Seattle particularly under-invests in mid-sized arts organizations ($1.5-5 million in budget), with only 10 percent growth in the 1990s compared to 120 percent growth in Minneapolis. Consider, sadly, the list of fatalities in mid-sized Seattle groups in the last decade or so: The Group Theater, Aha! Theater, Alice B. Theater, Empty Space Theatre, Northwest Chamber Orchestra, Santa Fe Chamber Music Festival/Seattle, PONCHO, and periods of going dark for Intiman and ACT.
Intiman's 2012 staging of John Patrick Shanley's "Dirty Story." Credit: Intiman Theater
Mitigating this bleak picture is the Legislature’s promise (after years of haggling) to direct to King County arts about $10 million a year in money from the payment of stadium bonds for King County. But that wouldn’t be until 2021, and remains subject to revocation by the Legislature.
Breaking the curse and importing the Denver idea have not been easy. At first, the sponsoring group, the Prosperity Partnership, hoped to create a four-county district, spreading the tax base and spreading the funding to fledgling groups in the suburbs and cities such as Tacoma and Everett. That proved politically too steep a hill, given mistrust of Seattle outside the city. Gradually, other counties got interested in having this taxing authority, with Spokane and Yakima interested now and others for later.
The appeal to the public is strong and understandable, as the funding goes to a large number of family-friendly institutions like zoos and aquariums and science centers, and to many, many arts groups with their loyal audiences, volunteers and participants.
Other advantages: overhead is low, and the cost is maybe $25 a year per person in new sales taxes since the base is so broad. And this is public funding for the arts rather than the complicated, micromanaged government funding. That last point, disentangling government priorities from the arts by shifting to simpler, public funding, authorized by the general public, strikes me as a key advantage of this Denver-originated model. As painter Larry Rivers once joked, government in the arts “is like a gorilla threading a needle — at first cute, then clumsy, and most of all impossible.”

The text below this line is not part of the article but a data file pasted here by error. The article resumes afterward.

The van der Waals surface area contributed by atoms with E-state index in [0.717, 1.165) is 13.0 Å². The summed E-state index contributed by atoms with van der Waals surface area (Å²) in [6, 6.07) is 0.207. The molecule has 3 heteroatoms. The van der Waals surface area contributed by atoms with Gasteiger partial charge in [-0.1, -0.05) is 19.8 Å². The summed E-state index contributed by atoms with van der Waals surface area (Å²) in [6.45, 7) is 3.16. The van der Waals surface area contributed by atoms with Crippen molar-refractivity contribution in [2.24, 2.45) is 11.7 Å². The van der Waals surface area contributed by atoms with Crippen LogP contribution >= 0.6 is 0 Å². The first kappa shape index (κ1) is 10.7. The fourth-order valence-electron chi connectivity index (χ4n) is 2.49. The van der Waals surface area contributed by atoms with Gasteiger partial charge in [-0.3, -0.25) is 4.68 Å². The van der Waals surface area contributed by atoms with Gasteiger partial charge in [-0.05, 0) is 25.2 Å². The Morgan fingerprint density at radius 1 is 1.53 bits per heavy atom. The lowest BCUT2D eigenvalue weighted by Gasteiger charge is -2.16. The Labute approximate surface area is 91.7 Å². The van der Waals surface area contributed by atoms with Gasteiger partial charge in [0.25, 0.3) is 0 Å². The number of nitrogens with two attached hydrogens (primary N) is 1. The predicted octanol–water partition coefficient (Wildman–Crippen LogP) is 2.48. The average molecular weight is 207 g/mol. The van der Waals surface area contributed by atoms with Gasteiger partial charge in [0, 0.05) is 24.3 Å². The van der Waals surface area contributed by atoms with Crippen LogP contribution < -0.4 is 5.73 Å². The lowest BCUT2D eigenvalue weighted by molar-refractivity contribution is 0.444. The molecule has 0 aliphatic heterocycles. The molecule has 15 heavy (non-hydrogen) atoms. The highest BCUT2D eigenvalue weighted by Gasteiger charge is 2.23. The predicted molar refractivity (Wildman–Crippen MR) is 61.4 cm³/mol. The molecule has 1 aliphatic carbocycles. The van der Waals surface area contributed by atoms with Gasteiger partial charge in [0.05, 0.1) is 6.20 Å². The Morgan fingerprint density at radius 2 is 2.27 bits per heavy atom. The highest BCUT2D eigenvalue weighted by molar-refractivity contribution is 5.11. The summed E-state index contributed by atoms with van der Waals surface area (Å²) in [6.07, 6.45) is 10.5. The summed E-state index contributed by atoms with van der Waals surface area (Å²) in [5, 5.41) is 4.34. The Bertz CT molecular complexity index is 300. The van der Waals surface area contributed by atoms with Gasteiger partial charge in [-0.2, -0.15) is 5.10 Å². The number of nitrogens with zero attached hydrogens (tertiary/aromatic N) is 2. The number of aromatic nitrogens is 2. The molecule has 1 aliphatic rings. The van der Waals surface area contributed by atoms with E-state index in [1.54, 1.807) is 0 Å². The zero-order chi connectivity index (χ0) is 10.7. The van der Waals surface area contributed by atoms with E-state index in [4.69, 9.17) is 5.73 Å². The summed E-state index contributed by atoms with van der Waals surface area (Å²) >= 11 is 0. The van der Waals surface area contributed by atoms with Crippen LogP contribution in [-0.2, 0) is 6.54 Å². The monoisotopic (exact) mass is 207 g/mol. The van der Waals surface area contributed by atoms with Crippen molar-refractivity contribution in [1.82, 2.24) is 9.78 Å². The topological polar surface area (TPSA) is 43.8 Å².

After six years of trying in Olympia, this is the first time a measure has been reported out of committee for a possible floor vote (if Senate Rules concurs on Tuesday). The prime sponsor in the Senate is Sen. Hill, who chairs Ways and Means (and faces a tough race in the coming election). Hill, a Harvard MBA and Microsoft alum of generally conservative mien, regularly raves about how much his mother, in his hometown of Denver, loves that city’s funding scheme and flourishing arts.
Over in the House, advocates for the program have an ambivalent champion in Rep. Carlyle, who is a co-sponsor of the bill, but he says he won’t release it from his Finance Committee, which he chairs, without Republican concessions on other issues. Carlyle pushed for several key changes in HB 2212, which were duly incorporated, but still no vote. One Carlyle change would allow counties to enact the funding by a vote of the county council, or by the people. That’s a likely deal-killer for Republicans, who mostly oppose any tax increases without a vote of the people, but it is probably a bargaining chip.
Carlyle, a brainy and energetic legislator whose district includes Seattle Center and all those arts mavens on Queen Anne, says he wants a win-win compromise and admits he’s losing sleep over the matter. It’s not unusual for Democrats to praise the arts but not fund them, since any vote to fund the arts is immediately attacked by their stronger constituency groups such as social services or education. Carlyle says “it would be very hard for me to come home to my Seattle district with a plan to fund the arts and no money for solving Metro’s pending cuts in bus service.” In six years of lobbying Olympia, advocates for the Cultural Access Fund have regularly run into this kind of yes-no-later reaction, as arts funding is held hostage by higher priorities.
Given these political realities, advocates for this idea, a coalition called Cultural Access Washington, have chosen to play an “inside game” in Olympia, hoping that the politically delicate bill would slide through in some session in a last-minute shuffling of poker chips. This year, the Cultural Access Washington coalition was better organized and stirred up lots of prominent and grass-roots advocates to lean on key legislators. In Denver, by contrast, the campaign was very public, which rallied lots of zoo-lovers and many other passionate audiences. Denver also had, at the start, a full-blown crisis with its symphony on the financial rocks.
If the measure can’t clear the Legislature this session (or next), Seattle too may have a few full-on crisis situations to put into the mix.
Photo of MOHAI's Rainer "R" courtesy of hey skinny/Flickr.